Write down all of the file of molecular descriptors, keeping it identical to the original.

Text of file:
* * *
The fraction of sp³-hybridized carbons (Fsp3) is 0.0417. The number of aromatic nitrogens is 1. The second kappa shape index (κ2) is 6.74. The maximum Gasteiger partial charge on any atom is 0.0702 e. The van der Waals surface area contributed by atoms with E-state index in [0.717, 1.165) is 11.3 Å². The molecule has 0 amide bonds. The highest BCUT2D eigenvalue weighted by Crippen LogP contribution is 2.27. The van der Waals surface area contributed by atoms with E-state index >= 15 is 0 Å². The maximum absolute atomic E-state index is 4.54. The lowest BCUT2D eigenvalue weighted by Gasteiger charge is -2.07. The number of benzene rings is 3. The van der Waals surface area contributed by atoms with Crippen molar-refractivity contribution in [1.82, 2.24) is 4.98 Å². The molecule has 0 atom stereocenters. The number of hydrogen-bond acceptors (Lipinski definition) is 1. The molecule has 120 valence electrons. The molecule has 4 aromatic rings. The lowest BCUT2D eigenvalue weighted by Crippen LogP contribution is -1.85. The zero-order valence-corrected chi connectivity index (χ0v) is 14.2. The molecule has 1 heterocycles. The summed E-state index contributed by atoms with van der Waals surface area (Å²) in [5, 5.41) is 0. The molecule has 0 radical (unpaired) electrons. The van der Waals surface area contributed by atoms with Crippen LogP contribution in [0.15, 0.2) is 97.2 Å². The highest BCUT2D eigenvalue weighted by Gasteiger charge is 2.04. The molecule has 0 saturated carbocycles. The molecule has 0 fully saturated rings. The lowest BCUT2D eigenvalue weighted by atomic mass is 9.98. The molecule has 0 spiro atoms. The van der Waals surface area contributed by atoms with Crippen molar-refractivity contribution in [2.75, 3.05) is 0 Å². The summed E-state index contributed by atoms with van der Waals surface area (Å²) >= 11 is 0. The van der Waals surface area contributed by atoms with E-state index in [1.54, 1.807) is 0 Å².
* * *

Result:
The fraction of sp³-hybridized carbons (Fsp3) is 0.0417. The number of aromatic nitrogens is 1. The second kappa shape index (κ2) is 6.74. The maximum Gasteiger partial charge on any atom is 0.0702 e. The van der Waals surface area contributed by atoms with E-state index in [0.717, 1.165) is 11.3 Å². The molecule has 0 amide bonds. The highest BCUT2D eigenvalue weighted by Crippen LogP contribution is 2.27. The van der Waals surface area contributed by atoms with E-state index >= 15 is 0 Å². The maximum absolute atomic E-state index is 4.54. The lowest BCUT2D eigenvalue weighted by Gasteiger charge is -2.07. The number of benzene rings is 3. The van der Waals surface area contributed by atoms with Crippen molar-refractivity contribution in [1.82, 2.24) is 4.98 Å². The molecule has 0 atom stereocenters. The number of hydrogen-bond acceptors (Lipinski definition) is 1. The molecule has 120 valence electrons. The molecule has 4 aromatic rings. The lowest BCUT2D eigenvalue weighted by Crippen LogP contribution is -1.85. The zero-order valence-corrected chi connectivity index (χ0v) is 14.2. The molecule has 1 heterocycles. The summed E-state index contributed by atoms with van der Waals surface area (Å²) in [5, 5.41) is 0. The molecule has 0 radical (unpaired) electrons. The van der Waals surface area contributed by atoms with Crippen LogP contribution in [0.15, 0.2) is 97.2 Å². The highest BCUT2D eigenvalue weighted by Gasteiger charge is 2.04. The molecule has 0 saturated carbocycles. The molecule has 0 fully saturated rings. The lowest BCUT2D eigenvalue weighted by atomic mass is 9.98. The molecule has 0 spiro atoms. The van der Waals surface area contributed by atoms with Crippen molar-refractivity contribution in [2.75, 3.05) is 0 Å². The summed E-state index contributed by atoms with van der Waals surface area (Å²) >= 11 is 0. The van der Waals surface area contributed by atoms with E-state index in [1.54, 1.807) is 0 Å².